We were in a sea of people and luggage, sweaty and despondently huddled together, running into one another and shoving at shoulders and waists to get through, like a mosh pit of a pugnacious punk show. The scent of overheated bodies in the sweltering Nigerian winter unpleasantly drifted into my nose. The lack of airport A.C., and 90 degree weather meant that I was perspiring hard, feeling the beads of sweat on my forehead, and my neck, dripping down to the crook of my back. I was being pushed by the wave of angry (predominantly) men around me, being forcedly moved forward and backwards, side to side, swaying in the sea of aggression which ever direction the current carried me.
The people of Nigeria were in the middle of a socio political protest after their gas subsidies were removed. Prices of gas doubled overnight, affecting all aspects of their life. Daily staples such as rice, bread, and oil, and gas generators, used frequently as back up due to unreliable energy, became almost impossible to afford. With the majority of the Nigerians living on less than $2 a day, this made a difficult life, a struggle, and with this, people took to the streets hastily fighting against this new unsustainable deck they’d been dealt.
The airport workers looked exasperated. Things were getting progressively out of hand. Overweight luggage was being hurled. Flights were getting canceled. People were getting hurt. There were limbs being broken, gurneys housing bodies floating high above the crowds. I panicked internally, unsure of what else to do but just continue to go with the literal flow I was in. It was loud, and I could understand nothing but the frustration and anger in the voices of the people, but the volume was nothing new to me. There are no inside voices in Nigeria.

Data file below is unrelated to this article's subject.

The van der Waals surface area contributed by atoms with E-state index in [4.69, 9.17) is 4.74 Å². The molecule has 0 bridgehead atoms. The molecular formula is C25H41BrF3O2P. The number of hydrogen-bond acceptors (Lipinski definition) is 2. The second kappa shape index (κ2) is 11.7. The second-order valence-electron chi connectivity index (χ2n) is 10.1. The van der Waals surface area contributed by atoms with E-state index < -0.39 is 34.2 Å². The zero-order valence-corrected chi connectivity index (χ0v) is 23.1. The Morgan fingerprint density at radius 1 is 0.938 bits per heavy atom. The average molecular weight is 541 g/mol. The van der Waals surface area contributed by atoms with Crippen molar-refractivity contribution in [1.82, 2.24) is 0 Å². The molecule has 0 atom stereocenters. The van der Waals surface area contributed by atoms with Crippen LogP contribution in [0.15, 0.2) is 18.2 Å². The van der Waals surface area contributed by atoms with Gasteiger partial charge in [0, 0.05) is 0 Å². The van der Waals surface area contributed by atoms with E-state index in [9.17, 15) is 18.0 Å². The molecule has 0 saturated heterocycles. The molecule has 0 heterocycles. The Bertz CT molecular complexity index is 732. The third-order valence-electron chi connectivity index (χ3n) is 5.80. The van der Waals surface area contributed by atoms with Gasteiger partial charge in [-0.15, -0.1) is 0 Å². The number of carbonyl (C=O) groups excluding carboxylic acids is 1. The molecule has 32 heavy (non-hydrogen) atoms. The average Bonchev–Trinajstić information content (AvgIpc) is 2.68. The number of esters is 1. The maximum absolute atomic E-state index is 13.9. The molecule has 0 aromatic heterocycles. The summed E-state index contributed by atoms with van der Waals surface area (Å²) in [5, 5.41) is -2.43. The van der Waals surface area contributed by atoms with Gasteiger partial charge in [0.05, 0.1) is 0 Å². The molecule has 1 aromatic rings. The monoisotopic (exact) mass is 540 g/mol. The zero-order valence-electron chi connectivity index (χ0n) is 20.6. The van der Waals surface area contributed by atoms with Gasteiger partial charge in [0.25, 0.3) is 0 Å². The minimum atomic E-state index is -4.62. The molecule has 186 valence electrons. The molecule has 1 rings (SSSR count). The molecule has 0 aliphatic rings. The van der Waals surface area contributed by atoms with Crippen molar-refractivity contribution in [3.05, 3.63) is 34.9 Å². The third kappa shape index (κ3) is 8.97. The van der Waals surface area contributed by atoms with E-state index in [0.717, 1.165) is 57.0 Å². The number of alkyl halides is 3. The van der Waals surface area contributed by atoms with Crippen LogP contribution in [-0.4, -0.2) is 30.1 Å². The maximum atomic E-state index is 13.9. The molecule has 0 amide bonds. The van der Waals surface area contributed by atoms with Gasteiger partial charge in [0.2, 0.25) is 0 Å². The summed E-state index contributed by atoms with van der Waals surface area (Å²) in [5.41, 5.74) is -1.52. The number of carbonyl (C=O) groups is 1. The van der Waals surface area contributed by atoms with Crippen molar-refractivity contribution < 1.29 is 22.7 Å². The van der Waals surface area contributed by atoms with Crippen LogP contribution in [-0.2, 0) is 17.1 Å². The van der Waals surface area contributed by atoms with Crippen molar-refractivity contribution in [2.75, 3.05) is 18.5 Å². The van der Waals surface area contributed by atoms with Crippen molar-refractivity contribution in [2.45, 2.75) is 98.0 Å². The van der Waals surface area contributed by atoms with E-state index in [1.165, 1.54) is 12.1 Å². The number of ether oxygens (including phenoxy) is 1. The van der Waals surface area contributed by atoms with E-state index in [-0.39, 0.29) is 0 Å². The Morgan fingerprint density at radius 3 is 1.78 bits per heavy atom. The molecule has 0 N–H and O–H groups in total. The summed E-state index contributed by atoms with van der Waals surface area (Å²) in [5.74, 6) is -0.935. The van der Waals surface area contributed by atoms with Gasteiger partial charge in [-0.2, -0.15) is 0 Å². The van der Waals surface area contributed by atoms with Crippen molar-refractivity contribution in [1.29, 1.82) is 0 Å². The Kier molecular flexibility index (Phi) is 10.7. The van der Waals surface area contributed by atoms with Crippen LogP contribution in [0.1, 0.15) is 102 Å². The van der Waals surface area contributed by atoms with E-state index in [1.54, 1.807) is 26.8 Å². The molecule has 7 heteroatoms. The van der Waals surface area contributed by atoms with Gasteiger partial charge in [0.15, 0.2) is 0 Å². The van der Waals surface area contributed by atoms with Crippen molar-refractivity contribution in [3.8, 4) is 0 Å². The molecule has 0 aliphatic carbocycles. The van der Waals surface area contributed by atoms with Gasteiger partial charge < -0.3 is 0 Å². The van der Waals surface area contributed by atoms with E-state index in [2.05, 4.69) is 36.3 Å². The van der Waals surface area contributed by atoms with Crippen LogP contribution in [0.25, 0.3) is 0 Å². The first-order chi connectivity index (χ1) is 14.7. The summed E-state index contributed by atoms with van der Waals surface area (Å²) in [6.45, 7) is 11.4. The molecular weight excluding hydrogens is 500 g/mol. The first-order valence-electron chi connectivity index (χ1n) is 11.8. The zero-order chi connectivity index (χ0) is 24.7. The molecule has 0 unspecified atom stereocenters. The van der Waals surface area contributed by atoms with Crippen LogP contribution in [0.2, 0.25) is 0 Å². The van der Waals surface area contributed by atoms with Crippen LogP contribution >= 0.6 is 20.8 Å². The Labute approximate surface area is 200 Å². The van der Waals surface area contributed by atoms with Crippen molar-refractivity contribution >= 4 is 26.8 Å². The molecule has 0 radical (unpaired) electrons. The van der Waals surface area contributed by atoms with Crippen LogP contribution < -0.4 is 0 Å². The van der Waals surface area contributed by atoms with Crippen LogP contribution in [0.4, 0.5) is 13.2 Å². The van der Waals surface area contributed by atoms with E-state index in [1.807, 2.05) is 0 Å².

I was here in this warm in all of the ways country, because of my uncle Tiger, who married into our large jewish clan. Two weeks prior, we were picked up in a chaotic flurry of excitement and love from his family in Lagos at this same airport we stood in now surrounded by a very different chaos. We visited the cities where his family lived, and the remote village where he grew up. I saw first hand the inconsistency in electricity, and how at night, when the TV would go out mid show, and the light would disappear, his brother would run outside, using the guidance of his eyes in darkness to feel his way around their generator in hopes of a few more hours of entertainment.
We’d sit around, and dip sweet white bread into even sweeter coffee, and watch Nigerian dramas. His siblings, son, nieces and nephews yelled at each other over the speakers, using their hands to speak nearly as loud, just barely missing knocking over their full drinks in a slapstick array of movements to get their points across. It was noise overload. Background music, the tv, honking cars, revving motorbikes, and dogs barking. There was the yelling; inside of the house, outside of the house, over one another, one louder than the next. No one ever hearing anything but the sound of their own voice, somehow in an incredibly zig zagged route, everyone understanding at the end. And for a brief moment, the yelling turned to laughter. Loud laughter, none the less.
The volume of joy, and the volume of anger was the same. And I thought of this the whole twelve hours to our gate, barreling through the rollercoaster of Murtala Muhammed International Airport in the midst of this demonstration. Through the hoards of fury, I listened for glee. Their knack for turning a distressing situation positive, was one that they had unfortunately grown accustomed to, but an attitude I admired.
Salt dried sweat marks stained our clothes as the heat subsided. I closed my eyes greeted with the slightest second of silence as everyone decompressed the stress of the day. It didn’t last long as yelling commenced from one end of the gate to the other, continuing onto the plane. Not an inside voice could be heard through all of the yelling.